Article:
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By johnhemming
18th Oct 2019 12:42

If you have written advice from HMRC about how to do something I would assume the legal principle of estoppel would apply.

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By fawltybasil2575
18th Oct 2019 13:39

@ davidbarry (OP).

I believe that clarification of your words “a residential property for rental” is ESSENTIAL before one can be definite in providing a full response to your question.

If, as I would assume would apply in a substantial majority of “residential property” cases, the income is indeed “residential lettings” income, then (as has been alluded to above) your assumption re the HMRC’s “losing out” is invalid, since the exact reverse would be the case.

Furthermore, if indeed the income is indeed "residential lettings" income, then one should “do the maths” to determine whether (i) withdrawal from the FRS is now advisable or whether (ii) consideration should be given to validly changing the “status” of (a) the nightclub and/or (b) the rental income entity [commercial considerations might outweigh however the potential benefit from such status change(s)].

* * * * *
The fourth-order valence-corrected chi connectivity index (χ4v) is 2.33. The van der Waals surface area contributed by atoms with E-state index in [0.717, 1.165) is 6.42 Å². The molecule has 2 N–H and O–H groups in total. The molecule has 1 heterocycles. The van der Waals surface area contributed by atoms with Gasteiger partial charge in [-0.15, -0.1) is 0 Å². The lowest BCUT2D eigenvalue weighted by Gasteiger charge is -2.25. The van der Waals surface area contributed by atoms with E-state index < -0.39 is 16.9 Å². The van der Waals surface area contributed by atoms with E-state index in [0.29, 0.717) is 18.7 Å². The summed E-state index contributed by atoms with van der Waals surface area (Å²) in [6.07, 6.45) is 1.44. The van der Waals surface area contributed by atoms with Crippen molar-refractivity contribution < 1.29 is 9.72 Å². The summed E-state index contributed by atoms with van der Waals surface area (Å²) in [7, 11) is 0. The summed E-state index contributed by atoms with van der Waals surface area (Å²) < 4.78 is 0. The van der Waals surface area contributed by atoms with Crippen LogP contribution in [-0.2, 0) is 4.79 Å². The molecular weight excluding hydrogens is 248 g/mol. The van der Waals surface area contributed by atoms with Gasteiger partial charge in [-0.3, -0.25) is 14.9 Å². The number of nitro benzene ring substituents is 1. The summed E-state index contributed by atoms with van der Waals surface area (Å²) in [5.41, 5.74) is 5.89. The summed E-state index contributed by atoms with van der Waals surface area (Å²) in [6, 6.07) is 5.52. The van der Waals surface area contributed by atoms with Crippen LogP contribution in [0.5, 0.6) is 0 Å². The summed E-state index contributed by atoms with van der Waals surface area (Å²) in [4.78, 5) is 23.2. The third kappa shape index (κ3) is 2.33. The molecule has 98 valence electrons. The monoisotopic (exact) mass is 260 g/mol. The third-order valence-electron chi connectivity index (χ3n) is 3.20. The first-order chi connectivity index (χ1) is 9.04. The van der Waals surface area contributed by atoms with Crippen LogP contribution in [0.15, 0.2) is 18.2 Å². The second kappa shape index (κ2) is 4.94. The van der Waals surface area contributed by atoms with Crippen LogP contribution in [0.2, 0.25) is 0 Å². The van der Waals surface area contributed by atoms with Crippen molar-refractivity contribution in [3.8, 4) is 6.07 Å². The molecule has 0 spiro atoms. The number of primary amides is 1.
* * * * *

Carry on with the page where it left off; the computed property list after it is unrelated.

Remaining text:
I assume that the nightclub is a small one, or perhaps operates on limited hours, since the vast majority of nightclubs would IMHO have a turnover materially above the VAT FRS threshold (perhaps you would comment thereon).

Basil.

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By Hut15
21st Oct 2019 11:21

My understanding of the FRS is that it is there to simplify accounting for VAT. Of course, many people choose FRS because they have worked out they make more profit that way, but that is not its purpose. If you are losing out by operating the FRS then you have the option to drop it and use the standard method of calculation.

I did have a client with a similar situation to yours - he had a sole trade plus some rental properties, and followed flawed advice to change to FRS because he would make a profit, but he had not considered the rental properties, and once he had opted into FRS discovered to his horror that he was having to pay VAT calculated on his total turnover including his previously exempt rental income. He was a lot worse off until he could go back to the standard method!